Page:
We've spent some time looking at birth with no intervention or assistance and no complications. That means that the picture of birth I've shown you up until this point is without the assistance of medical devices, medications, surgery, etc. This class will cover intervention commonly used in labor and birth, complications, medications and much more.
There are times when things do not go as nature intended and complications arise. This is to say that either mom or baby is having a problem with the pregnancy or labor/birth. At that point intervention, be it a medication, a procedure, or surgery, might be employed to make pregnancy/birth easier, less complicated or safer for both mom and baby.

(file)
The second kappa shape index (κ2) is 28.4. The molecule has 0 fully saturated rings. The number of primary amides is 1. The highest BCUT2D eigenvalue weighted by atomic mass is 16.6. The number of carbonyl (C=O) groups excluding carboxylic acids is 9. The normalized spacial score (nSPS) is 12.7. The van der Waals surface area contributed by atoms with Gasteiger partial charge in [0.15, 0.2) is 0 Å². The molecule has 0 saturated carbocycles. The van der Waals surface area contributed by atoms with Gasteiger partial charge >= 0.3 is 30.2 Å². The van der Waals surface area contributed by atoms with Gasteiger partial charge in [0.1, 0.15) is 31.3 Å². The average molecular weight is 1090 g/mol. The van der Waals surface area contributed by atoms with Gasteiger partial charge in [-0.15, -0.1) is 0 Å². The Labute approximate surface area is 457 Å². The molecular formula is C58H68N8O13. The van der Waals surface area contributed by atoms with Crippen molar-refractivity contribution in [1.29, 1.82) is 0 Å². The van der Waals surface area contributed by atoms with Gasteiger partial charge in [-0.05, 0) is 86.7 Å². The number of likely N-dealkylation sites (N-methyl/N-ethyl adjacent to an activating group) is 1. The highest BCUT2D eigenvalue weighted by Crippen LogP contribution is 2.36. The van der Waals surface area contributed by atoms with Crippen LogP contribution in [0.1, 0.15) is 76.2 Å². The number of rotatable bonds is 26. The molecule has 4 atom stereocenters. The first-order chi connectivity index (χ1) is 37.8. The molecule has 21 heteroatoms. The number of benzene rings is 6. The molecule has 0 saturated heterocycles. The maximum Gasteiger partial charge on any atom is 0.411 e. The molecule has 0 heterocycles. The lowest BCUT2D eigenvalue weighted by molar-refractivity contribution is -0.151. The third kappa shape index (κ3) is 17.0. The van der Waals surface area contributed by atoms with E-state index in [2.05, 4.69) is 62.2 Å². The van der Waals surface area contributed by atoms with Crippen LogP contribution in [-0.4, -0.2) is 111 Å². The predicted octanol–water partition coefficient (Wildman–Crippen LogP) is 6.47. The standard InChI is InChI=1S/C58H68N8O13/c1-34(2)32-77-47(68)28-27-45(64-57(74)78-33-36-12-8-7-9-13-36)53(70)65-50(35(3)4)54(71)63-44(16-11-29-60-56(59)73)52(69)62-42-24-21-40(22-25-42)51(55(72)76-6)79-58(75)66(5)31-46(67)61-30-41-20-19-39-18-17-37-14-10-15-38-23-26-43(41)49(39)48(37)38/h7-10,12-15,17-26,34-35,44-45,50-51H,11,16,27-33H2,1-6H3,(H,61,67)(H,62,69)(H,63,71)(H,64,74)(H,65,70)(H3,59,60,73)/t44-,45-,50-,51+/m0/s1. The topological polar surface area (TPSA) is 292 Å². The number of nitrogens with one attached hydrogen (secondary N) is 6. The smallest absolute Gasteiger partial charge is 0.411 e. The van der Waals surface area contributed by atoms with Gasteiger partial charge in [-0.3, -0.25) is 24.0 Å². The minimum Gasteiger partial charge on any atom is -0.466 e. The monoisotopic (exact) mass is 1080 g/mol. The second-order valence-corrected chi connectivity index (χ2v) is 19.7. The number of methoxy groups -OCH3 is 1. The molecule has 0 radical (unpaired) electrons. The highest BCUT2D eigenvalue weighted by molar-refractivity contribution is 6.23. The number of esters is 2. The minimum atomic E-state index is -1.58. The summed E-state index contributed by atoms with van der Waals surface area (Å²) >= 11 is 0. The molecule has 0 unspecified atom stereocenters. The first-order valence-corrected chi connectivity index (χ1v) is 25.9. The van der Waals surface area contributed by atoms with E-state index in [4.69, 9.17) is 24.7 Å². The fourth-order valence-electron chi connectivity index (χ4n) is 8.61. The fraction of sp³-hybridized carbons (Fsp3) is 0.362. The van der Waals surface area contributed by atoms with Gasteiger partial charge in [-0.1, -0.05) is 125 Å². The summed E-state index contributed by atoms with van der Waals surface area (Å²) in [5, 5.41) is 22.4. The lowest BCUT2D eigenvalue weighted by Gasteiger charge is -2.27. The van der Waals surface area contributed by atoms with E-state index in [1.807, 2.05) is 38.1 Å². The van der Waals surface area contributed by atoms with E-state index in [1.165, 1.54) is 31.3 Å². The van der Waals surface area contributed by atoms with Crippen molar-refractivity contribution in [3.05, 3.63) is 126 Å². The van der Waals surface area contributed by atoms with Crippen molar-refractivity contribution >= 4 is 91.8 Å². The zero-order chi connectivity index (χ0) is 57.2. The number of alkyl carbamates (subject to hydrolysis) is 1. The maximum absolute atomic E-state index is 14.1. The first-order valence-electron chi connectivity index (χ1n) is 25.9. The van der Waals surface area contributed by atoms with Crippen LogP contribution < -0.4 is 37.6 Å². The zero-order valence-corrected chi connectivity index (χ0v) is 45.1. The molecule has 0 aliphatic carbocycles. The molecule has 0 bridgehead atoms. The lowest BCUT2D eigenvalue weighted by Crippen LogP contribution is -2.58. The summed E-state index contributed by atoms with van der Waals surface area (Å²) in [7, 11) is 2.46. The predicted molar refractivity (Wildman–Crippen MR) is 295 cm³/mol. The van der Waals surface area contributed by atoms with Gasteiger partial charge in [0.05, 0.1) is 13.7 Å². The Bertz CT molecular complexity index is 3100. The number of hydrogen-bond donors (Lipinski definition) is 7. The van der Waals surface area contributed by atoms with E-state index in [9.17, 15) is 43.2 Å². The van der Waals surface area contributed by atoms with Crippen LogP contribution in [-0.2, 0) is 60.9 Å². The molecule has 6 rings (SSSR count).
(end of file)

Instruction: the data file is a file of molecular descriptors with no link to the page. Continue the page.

While no one really plans on needing intervention or having complications, their are times and places where problems arise, even when you've take really good care of your body and had supreme care. The good news is that much of what might go wrong in labor is predictable in early pregnancy.
Interventions are sometimes necessary because of complications, however, they are more likely to be used as a matter of policy, either from your place of birth or your practitioner. For example, the use of an IV or fetal monitoring typically falls into this category. Intervention is not always a bad thing, despite the negative connotation it may have.
In fact, you may be willing to accept certain interventions in exchange for things like an epidural. The IV, continuous fetal monitoring and extra maternal monitoring are done to help monitor you and the baby for potential negative reactions to the epidural.
We will address some of the more common complications and interventions that can arise later in this class.